The mountains of Mexico and Ecuador are big, high and wild. These volcanic wonders soar from the deserts and plains below to heights over 20,000’, yet they offer some of the finest mountaineering challenges around for those looking for a high, but accessible summit. With huts high on most of the mountains, we can count on some refuge, but these great peaks can be inhospitable places even in climbing season. If everything goes right, our ascents will rarely involve battling storms, but as with every range, some days can be clear and friendly and find us climbing in only a few layers, while others can be stormy and cold with every type of precipitation falling in abundance. Weather in the mountains can change quickly and temperature fluctuations can be considerable. Even when it’s clear out, the winds and thin air can combine to make 18,000’ feel like a challenging place to be.
Regardless of the weather, high-altitude mountaineering comes with a unique set of challenges. Moving on even moderate terrain can feel difficult at altitude. Keeping fingers and toes warm and bodies hydrated and functional can be challenging at times. With this comes an exaggerated need for light, but functional equipment. As a result, we want all of our clothing and gear to be light, versatile, and carefully considered. We want our gear to perform in fair weather or foul, and be adequate to the task while being light enough to allow us to enjoy the climb without being bogged down by a heavy or cumbersome pack or by the wrong clothing or gear.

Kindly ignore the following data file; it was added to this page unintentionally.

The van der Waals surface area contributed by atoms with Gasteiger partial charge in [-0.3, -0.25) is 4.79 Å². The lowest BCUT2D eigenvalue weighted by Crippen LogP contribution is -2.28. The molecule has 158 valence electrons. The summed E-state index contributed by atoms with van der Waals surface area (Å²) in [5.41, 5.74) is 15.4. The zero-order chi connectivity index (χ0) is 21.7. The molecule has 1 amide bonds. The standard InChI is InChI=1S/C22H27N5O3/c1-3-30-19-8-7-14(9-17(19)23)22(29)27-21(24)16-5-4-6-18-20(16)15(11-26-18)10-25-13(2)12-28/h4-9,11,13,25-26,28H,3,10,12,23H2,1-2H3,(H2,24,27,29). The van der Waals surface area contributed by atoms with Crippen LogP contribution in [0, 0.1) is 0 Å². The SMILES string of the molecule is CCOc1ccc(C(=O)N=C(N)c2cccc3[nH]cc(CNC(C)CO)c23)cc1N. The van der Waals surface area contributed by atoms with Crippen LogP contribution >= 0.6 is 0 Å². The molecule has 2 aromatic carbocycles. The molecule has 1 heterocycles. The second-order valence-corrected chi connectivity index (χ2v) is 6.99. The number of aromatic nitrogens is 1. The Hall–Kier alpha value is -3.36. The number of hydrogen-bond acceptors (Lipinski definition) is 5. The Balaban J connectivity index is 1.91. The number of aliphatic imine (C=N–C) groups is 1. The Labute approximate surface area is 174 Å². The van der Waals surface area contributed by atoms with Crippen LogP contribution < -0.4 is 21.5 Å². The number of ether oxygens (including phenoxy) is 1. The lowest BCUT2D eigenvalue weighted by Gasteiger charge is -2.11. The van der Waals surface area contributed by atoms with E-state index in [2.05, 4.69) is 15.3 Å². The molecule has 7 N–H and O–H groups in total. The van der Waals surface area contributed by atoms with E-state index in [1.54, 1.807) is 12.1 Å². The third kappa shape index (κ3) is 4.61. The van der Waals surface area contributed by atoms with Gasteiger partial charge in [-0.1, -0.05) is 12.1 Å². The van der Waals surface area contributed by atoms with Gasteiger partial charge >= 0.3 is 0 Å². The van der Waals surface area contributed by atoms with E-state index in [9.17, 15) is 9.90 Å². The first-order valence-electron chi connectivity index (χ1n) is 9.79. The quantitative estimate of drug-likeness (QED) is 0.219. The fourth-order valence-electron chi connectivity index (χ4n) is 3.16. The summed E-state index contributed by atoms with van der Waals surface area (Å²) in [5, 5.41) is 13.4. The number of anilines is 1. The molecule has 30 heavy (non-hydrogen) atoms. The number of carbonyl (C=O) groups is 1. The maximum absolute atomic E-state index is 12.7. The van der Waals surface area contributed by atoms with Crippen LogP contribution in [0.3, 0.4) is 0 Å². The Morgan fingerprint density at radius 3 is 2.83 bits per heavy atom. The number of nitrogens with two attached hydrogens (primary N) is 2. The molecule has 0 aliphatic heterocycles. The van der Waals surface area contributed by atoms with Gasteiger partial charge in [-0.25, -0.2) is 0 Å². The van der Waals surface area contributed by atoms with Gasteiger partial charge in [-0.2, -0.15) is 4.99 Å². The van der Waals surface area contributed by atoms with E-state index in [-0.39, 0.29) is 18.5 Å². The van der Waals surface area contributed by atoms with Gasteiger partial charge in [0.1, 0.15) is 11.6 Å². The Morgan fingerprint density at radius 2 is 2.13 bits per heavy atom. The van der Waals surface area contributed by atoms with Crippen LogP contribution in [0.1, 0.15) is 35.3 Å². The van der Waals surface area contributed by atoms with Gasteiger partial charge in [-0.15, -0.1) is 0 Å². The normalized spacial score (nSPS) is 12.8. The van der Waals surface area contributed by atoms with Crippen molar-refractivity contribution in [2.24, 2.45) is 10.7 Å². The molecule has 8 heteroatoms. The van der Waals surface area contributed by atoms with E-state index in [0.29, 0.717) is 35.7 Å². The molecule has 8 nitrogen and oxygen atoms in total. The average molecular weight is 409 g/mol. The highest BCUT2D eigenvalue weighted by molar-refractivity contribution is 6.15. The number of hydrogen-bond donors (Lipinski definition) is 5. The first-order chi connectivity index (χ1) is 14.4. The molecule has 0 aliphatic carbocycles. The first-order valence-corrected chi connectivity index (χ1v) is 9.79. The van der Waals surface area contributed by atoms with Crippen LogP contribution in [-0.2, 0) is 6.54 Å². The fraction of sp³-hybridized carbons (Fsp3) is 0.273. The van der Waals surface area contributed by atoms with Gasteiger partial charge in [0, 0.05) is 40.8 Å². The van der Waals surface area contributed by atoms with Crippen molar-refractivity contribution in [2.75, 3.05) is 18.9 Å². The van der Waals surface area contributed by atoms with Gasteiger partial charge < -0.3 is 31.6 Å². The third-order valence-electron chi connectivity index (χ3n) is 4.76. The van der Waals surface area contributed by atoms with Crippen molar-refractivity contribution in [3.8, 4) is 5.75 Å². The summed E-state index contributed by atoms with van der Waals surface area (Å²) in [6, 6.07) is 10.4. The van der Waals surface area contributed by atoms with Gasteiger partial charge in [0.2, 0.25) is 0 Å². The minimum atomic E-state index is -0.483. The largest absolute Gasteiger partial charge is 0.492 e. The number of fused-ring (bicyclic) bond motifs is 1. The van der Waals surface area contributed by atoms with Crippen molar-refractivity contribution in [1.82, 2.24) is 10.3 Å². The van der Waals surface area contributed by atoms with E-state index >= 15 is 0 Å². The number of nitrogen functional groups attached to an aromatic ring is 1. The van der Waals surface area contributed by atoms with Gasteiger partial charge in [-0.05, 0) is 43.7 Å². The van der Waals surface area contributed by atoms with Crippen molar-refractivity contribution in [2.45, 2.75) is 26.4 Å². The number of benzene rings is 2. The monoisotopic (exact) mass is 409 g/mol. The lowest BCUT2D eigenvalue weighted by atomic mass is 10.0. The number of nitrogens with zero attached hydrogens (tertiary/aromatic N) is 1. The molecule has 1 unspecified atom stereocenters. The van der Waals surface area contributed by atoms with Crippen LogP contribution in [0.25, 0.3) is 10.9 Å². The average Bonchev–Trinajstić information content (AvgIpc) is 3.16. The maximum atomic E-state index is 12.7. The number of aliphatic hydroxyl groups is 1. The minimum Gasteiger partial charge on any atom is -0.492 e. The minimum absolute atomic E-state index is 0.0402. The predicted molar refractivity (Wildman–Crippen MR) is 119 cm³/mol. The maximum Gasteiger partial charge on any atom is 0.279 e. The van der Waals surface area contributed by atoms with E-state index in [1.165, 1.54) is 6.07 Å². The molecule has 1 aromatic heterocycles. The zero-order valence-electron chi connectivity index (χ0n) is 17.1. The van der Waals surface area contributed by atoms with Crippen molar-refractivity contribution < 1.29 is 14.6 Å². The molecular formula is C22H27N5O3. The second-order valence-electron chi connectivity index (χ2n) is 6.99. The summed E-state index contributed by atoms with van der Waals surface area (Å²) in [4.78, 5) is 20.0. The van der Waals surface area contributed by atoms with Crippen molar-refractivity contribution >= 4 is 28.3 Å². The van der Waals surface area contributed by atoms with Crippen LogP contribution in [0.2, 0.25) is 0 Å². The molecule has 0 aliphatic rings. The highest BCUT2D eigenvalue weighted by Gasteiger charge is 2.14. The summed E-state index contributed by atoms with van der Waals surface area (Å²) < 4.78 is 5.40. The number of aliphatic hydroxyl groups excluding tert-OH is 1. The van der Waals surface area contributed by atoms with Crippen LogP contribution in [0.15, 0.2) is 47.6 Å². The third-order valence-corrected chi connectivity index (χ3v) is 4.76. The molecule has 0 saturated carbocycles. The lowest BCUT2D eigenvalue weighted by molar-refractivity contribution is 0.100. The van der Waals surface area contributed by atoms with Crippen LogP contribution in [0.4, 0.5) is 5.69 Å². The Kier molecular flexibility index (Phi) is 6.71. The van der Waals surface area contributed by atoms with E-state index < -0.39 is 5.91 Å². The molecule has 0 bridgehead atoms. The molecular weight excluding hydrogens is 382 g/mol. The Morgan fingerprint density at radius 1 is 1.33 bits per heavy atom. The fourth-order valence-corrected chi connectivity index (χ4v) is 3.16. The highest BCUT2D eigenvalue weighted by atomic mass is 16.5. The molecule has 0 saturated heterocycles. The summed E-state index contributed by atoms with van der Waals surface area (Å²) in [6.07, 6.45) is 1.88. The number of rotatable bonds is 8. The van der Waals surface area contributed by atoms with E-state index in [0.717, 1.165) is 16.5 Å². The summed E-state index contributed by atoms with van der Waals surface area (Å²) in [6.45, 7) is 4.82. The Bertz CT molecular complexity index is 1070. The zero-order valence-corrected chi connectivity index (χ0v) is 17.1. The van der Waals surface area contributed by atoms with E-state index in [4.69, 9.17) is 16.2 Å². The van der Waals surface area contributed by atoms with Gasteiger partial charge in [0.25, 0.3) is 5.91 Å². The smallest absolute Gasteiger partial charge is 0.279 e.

While each specific objective can require a slight adjustment in our kit, these are the basics of what we want to have available to us. All of our international expeditions will involve hiking on and off trail, climbing in boots and crampons, and will also all involve a mix of snow, ice and maybe even rock or scree. Depending on the weather, you may find yourself wearing short sleeves or everything you brought. Wherever we are in the world, on all of our climbs we’re going to want to put together an action suit – a combination of clothing that will keep us comfortable but not sweaty when we’re moving – and to have enough insulation to keep us warm when we’re not. Whatever the case, having well-fitting, high-quality gear will undoubtedly lead to a more enjoyable trip.
We have selected these items with great care to give everyone the best chance of staying warm, dry, and happy. Please call or email us if you have any questions. We’re here to help.
Bring all of the items on this equipment list!
- Underwear – Wool or synthetic
- Socks – Wool or synthetic. Some people like a thinner wool sock with a liners. Bring 2-3 pairs for overnight trips.
- Long Underwear – Medium weight tops and bottoms.
- T-shirt – Synthetic, quick-drying
- Lightweight Fleece Shirt – For example, the Patagonia R1 Hoody
- Softshell Jacket – Ex: Mammut Ultimate Alpine Hoody
- Softshell Pants – Courmayeur Advanced Pants
- Shell Pants – Waterproof, breathable pants with a full-length side-zipper for putting on over boots when the weather gets severe. Gore-Tex is one such material used by many manufacturers.
- Shell jacket – Requires a helmet-compatible hood.